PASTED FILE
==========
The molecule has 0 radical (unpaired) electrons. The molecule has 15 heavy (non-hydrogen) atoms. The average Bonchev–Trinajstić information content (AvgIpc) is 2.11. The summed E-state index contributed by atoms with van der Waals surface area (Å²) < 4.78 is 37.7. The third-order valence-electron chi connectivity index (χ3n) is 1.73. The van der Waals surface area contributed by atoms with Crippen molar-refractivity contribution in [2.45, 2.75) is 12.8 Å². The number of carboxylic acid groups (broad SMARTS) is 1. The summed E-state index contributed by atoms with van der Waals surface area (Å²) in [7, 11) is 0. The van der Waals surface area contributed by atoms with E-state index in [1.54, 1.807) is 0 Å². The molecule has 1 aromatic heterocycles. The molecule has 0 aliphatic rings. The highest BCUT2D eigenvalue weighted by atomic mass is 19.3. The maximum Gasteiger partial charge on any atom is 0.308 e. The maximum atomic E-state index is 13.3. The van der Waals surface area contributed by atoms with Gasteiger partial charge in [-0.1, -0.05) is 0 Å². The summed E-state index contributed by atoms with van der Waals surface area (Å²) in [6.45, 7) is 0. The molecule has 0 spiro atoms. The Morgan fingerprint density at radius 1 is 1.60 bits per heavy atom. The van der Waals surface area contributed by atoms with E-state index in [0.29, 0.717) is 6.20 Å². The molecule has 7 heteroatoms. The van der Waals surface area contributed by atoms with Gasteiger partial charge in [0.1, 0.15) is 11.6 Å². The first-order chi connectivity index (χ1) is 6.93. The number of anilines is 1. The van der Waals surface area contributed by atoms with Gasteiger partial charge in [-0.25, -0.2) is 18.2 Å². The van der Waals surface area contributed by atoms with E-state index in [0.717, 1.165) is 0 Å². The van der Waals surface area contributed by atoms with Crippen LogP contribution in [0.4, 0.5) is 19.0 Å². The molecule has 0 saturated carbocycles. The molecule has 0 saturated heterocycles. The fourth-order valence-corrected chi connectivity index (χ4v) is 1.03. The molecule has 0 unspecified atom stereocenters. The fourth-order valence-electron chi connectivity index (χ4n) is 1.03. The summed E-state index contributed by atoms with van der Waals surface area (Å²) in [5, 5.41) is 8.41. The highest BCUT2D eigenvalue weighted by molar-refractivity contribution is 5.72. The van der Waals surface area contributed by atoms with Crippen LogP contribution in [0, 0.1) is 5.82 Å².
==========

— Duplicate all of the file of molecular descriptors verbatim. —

The molecule has 0 radical (unpaired) electrons. The molecule has 15 heavy (non-hydrogen) atoms. The average Bonchev–Trinajstić information content (AvgIpc) is 2.11. The summed E-state index contributed by atoms with van der Waals surface area (Å²) < 4.78 is 37.7. The third-order valence-electron chi connectivity index (χ3n) is 1.73. The van der Waals surface area contributed by atoms with Crippen molar-refractivity contribution in [2.45, 2.75) is 12.8 Å². The number of carboxylic acid groups (broad SMARTS) is 1. The summed E-state index contributed by atoms with van der Waals surface area (Å²) in [7, 11) is 0. The van der Waals surface area contributed by atoms with E-state index in [1.54, 1.807) is 0 Å². The molecule has 1 aromatic heterocycles. The molecule has 0 aliphatic rings. The highest BCUT2D eigenvalue weighted by atomic mass is 19.3. The maximum Gasteiger partial charge on any atom is 0.308 e. The maximum atomic E-state index is 13.3. The van der Waals surface area contributed by atoms with Gasteiger partial charge in [-0.1, -0.05) is 0 Å². The summed E-state index contributed by atoms with van der Waals surface area (Å²) in [6.45, 7) is 0. The molecule has 0 spiro atoms. The Morgan fingerprint density at radius 1 is 1.60 bits per heavy atom. The van der Waals surface area contributed by atoms with E-state index in [0.29, 0.717) is 6.20 Å². The molecule has 7 heteroatoms. The van der Waals surface area contributed by atoms with Gasteiger partial charge in [0.1, 0.15) is 11.6 Å². The first-order chi connectivity index (χ1) is 6.93. The number of anilines is 1. The van der Waals surface area contributed by atoms with Gasteiger partial charge in [-0.25, -0.2) is 18.2 Å². The van der Waals surface area contributed by atoms with E-state index in [0.717, 1.165) is 0 Å². The van der Waals surface area contributed by atoms with Crippen LogP contribution in [0.4, 0.5) is 19.0 Å². The molecule has 0 saturated carbocycles. The molecule has 0 saturated heterocycles. The fourth-order valence-corrected chi connectivity index (χ4v) is 1.03. The molecule has 0 unspecified atom stereocenters. The fourth-order valence-electron chi connectivity index (χ4n) is 1.03. The summed E-state index contributed by atoms with van der Waals surface area (Å²) in [5, 5.41) is 8.41. The highest BCUT2D eigenvalue weighted by molar-refractivity contribution is 5.72. The van der Waals surface area contributed by atoms with Crippen LogP contribution in [0, 0.1) is 5.82 Å².